Joe Biden lost his fastball — can he get it back before South Carolina?

Joe Biden lost his fastball — can he get it back before South Carolina?
© Greg Nash

Never was it clearer than in the fog, snow and drizzle of this bellwether New England state that the bell is tolling for Joe BidenJoe BidenCuomo grilled by brother about running for president: 'No. no' Top Democratic super PACs team up to boost Biden The Hill's Campaign Report: Trump, Biden spar over coronavirus response MORE.

“Joe just lost his fastball,” said a long-time Democrat who cast his ballot here in the New Hampshire primary last Tuesday for President Donald Trump.

Having covered Biden’s first campaign in 1987, I can say Biden’s one-time political fastball floated in more like a changeup as he pitched for votes here in a winded effort to revive his campaign. His main opponents — Sen. Bernie SandersBernie SandersTop Democratic super PACs team up to boost Biden Poll: Biden leads Sanders by 22 points GE employees urge company to use laid-off workers to make ventilators MORE (I-Vt.), former South Bend, Ind., Mayor Pete ButtigiegPete ButtigiegReuters poll finds Sanders cutting Biden national lead to single digits Biden says he'll adopt plans from Sanders, Warren Buttigieg guest-hosts for Jimmy Kimmel: 'I've got nothing else going on' MORE and Sen. Amy KlobucharAmy KlobucharHillicon Valley: FCC chief proposes 0M telehealth program | Twitter takes down posts promoting anti-malaria drugs for coronavirus| Whole Foods workers plan Tuesday strike Trump says election proposals in coronavirus stimulus bill would hurt Republican chances Biden tops Trump by 9 points in Fox News poll MORE (D-Minn.) — knocked it out of the park. Even Sen. Elizabeth WarrenElizabeth WarrenDemocratic senators ask Pompeo to provide coronavirus aid to Palestinian territories Seth Meyers returning to late-night TV with 'hybrid episodes' Biden tops Trump by 9 points in Fox News poll MORE (D-Mass.) — with only 9 percent and zero delegates — crossed home before him.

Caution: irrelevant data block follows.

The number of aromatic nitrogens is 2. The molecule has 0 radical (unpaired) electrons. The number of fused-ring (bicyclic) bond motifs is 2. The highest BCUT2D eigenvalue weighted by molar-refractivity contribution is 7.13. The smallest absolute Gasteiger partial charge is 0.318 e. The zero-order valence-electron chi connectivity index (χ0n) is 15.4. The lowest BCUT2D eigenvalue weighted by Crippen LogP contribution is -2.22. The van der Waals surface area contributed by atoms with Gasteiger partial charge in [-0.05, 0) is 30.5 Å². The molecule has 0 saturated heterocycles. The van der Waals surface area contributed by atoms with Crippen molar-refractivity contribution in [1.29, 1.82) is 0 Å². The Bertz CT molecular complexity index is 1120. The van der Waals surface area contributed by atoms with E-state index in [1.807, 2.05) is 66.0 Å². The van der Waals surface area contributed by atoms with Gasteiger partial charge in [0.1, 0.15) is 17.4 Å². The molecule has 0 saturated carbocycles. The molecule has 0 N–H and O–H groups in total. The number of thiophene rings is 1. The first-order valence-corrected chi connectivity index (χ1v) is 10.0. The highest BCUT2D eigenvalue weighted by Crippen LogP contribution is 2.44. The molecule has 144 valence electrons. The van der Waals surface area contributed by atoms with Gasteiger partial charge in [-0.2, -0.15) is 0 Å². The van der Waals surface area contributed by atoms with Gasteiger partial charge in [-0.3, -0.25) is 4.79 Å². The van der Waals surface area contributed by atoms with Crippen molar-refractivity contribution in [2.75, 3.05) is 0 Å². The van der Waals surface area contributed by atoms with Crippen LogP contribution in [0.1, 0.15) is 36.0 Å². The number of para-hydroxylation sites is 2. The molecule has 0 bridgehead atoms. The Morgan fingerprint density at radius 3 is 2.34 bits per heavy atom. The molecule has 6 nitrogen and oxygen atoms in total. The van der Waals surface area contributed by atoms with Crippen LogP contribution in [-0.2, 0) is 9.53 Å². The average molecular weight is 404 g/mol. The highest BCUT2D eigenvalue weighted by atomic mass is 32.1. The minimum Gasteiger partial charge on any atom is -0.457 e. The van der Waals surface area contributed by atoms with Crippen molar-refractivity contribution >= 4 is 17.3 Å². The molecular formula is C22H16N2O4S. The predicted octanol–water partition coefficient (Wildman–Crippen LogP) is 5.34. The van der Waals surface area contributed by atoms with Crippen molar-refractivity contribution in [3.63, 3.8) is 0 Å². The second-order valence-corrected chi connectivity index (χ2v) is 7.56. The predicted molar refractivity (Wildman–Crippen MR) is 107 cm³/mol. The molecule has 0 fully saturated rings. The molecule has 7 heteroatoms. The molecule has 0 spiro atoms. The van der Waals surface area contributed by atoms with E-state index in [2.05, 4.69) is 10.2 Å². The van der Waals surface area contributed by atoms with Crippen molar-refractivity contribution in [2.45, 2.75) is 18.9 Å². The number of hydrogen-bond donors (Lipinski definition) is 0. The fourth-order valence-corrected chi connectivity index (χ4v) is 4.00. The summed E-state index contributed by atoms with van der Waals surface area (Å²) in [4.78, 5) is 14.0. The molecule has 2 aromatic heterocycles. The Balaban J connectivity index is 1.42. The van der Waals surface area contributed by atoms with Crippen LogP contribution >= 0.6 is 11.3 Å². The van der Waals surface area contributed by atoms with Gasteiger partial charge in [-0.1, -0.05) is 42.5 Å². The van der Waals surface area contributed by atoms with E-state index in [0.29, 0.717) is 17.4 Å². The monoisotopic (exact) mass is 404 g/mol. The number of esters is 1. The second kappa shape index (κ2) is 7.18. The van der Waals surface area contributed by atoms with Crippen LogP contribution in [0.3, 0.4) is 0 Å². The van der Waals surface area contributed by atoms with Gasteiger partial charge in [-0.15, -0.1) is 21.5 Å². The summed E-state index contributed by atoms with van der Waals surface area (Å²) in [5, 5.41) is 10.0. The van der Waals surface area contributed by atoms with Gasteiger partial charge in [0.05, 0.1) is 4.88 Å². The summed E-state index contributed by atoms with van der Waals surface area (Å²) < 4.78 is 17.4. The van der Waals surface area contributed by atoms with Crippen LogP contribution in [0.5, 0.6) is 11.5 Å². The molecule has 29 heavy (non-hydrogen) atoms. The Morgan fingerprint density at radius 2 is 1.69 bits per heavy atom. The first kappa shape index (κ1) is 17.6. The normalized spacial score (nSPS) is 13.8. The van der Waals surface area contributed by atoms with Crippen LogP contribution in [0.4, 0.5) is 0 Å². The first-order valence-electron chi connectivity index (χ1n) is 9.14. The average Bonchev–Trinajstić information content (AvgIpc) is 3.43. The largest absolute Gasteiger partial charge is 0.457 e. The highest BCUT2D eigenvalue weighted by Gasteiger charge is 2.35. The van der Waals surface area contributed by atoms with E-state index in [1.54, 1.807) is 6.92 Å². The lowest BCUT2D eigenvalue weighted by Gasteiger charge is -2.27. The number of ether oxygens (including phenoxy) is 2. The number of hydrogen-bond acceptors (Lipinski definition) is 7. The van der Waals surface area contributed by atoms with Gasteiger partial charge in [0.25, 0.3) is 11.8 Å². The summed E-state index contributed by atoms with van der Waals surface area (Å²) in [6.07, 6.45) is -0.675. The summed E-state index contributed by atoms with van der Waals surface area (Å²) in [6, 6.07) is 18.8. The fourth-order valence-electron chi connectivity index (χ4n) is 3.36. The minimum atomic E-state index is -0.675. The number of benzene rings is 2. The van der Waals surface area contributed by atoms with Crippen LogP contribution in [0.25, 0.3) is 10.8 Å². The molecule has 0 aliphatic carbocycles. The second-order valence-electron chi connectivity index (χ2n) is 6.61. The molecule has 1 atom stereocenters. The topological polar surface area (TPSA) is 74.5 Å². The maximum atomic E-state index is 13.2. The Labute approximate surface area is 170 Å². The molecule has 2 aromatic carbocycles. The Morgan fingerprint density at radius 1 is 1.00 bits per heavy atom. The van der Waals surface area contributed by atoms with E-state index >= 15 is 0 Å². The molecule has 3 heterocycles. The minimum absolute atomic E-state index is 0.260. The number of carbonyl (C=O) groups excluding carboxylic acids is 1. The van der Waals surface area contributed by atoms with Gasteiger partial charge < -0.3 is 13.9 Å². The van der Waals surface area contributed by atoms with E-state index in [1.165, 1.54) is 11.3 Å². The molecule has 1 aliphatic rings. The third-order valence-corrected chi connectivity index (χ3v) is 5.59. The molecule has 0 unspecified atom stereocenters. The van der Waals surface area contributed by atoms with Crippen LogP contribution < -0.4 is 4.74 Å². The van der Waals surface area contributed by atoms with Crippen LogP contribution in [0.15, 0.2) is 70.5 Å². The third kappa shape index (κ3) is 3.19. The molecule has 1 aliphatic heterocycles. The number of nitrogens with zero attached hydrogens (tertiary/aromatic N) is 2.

The veteran U.S. senator and two-term vice president finished fifth, gaining just over 8 percent of the vote. It was a disappointing showing. Now, with the Democratic presidential race focused on Nevada and South Carolina, Biden has two final chances to show he still has his stuff.

The latest poll out of Nevada, which votes on Saturday, shows him in second place trailing Sanders by seven points. Biden and Sanders were virtually tied there before his flops in Iowa and New Hampshire.

Moreover, Biden’s lead in South Carolina, which votes one week after Nevada on Feb. 29, has shrunk from 23 points before voting began, to just seven points now. He was counting on strong black support in South Carolina to put him over the top there. But he needs a clear win or close second in Nevada to avoid the obituaries.

In Nevada, the first Western state to vote, Biden has a narrow chance to break into the win column. Nevada’s powerful Culinary Workers Union, whose membership is 42 percent Latino, clearly does not like Sanders and his plans for government takeover of health care.